* I love the fact that an entire CGI landscape (and a pretty interesting looking one as well) is created simply to show that the Doctor is off having adventures without Clara when she phones him. Kudos on creating a volcanic scene as well without using any stock footage (it's a clever mix of CGI, smoke and lighting and feels very old school). The astonishing production values keep on delivering and perhaps the most winding moment of the entire episode comes when Danny looks through a porthole out onto the metropolis spectacle of the Neversphere. The 360 degrees view of the technological Time Lord hole disorients and is best viewed in the dark for maximum effect (accompanied by a super vocal score). Topping off an episode of opposing settings is the flashback to Afghanistan, with it's bleached out colours and dry atmosphere. A step into real world horrors, expertly realised.
* Was I the only person who got a Necros vibe from the Doctor and Clara visiting the Neversphere? The recently departed being taken care of by an organisation that advertises their services. If Capaldi is a riff on Sixie (some would say he is Sixie done right and others would say he is an extension of what has already been trialled in the eighties) and Clara is Peri (argumentative, independent and bizarrely similar looking in places) then it seems appropriate that at the end of their first season they should visit somewhere that is devoted to taking care of the dead (with something sinister going on beneath the surface). If you squint hard enough you can see Sixie and Peri during those initial scenes of the Doctor and Clara exploring the cathedral-like corridors of the Neversphere. I love these moments of the Doctor and his assistant landing somewhere and investigating - it doesn't happen often enough in the new series and is pulled off with a real sense of dread and unsettlement here. 
* What a courageous choice it was to have a flashback to Danny's life in the army, bringing the audience up close and personal with the moment where he took a little boy's life in error. Suddenly the science fiction is stripped away and this terrifyingly real for an instant. Following that up with the reunion with Danny and the boy he killed is one of those scenes where you almost have to pause to take in the implications. You have the chance to talk to innocent child you shot to death in the madness of war. For Doctor Who to even attempt to go here (and it is only an attempt because Moffat doesn't quite have the chops to script the conversation between them where I feel Davies would have known exactly what to say) is dipping its toes in new waters.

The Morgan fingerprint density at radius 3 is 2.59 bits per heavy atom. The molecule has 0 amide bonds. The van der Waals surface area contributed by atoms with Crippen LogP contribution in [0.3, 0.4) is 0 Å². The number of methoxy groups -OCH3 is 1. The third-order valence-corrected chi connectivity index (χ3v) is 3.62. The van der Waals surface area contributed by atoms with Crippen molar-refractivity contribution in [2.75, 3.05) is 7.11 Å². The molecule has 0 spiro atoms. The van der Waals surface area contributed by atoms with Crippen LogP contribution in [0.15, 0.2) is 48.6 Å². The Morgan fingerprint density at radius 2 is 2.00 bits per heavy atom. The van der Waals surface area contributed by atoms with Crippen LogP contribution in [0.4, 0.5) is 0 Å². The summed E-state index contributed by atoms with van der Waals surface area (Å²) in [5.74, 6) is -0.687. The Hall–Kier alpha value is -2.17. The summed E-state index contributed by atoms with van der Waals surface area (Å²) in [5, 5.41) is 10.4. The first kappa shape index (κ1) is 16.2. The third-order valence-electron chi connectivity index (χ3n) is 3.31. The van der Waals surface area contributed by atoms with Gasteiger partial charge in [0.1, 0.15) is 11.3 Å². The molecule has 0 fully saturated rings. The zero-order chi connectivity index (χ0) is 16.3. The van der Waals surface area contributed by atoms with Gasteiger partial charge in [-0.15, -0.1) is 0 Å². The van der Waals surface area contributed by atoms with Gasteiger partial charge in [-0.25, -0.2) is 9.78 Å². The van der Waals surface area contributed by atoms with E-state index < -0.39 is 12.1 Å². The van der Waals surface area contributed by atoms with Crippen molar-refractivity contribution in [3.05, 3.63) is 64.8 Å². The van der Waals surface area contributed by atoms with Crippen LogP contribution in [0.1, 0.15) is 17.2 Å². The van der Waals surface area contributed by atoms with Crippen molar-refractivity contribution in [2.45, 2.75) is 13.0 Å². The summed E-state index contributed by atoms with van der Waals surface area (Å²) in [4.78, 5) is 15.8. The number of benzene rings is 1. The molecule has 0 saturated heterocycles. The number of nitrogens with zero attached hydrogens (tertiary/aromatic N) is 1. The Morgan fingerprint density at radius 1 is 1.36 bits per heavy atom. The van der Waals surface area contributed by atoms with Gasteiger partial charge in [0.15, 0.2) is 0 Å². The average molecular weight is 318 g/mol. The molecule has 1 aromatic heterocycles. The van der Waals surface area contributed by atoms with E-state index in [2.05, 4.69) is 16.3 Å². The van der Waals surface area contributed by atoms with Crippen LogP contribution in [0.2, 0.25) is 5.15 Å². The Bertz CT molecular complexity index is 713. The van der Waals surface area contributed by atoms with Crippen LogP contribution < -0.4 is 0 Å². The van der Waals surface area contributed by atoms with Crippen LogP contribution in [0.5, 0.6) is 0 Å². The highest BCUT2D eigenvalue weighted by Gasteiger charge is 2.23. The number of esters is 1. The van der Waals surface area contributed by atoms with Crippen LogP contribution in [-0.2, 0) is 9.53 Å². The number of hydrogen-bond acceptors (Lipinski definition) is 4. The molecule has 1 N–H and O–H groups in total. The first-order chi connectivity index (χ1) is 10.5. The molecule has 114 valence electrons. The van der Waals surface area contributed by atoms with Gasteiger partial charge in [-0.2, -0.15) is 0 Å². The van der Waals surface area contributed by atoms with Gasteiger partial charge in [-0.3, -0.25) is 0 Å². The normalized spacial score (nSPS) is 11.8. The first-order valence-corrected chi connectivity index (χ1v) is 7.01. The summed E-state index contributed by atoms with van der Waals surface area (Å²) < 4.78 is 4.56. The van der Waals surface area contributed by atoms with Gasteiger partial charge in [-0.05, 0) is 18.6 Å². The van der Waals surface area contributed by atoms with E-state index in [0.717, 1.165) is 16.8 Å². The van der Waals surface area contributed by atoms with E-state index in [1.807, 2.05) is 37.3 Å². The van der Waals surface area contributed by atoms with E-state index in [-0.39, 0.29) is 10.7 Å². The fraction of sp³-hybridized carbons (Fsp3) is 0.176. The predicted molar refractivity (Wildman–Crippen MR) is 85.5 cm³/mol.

* 'Don't cremate me' A concept so disturbing that Moffat had to pre-warn the audience before it was dumped on them. As much as this is billed as a family show for all ages a large portion of Doctor Who's audience is made up of children. Imagine a seven year old having just lost an uncle or grandparent watching this episode and being introduced to the concept that when they were cremated they were fully conscious of the experience of being burnt alive and begging the family to stop. And breathe. That's a dark place to go. Personally, I love it when the show dares to dig this deep into the pits of despair but I can fully appreciate if parents found this distressing concept a step too far. This is the second time in as many weeks that the series has left a lingering impression with me that I was thinking about for days afterwards (Flatline also had that effect, I found the ideas expanding my mind). Amazing how three words can have such a profound effect. Great stuff.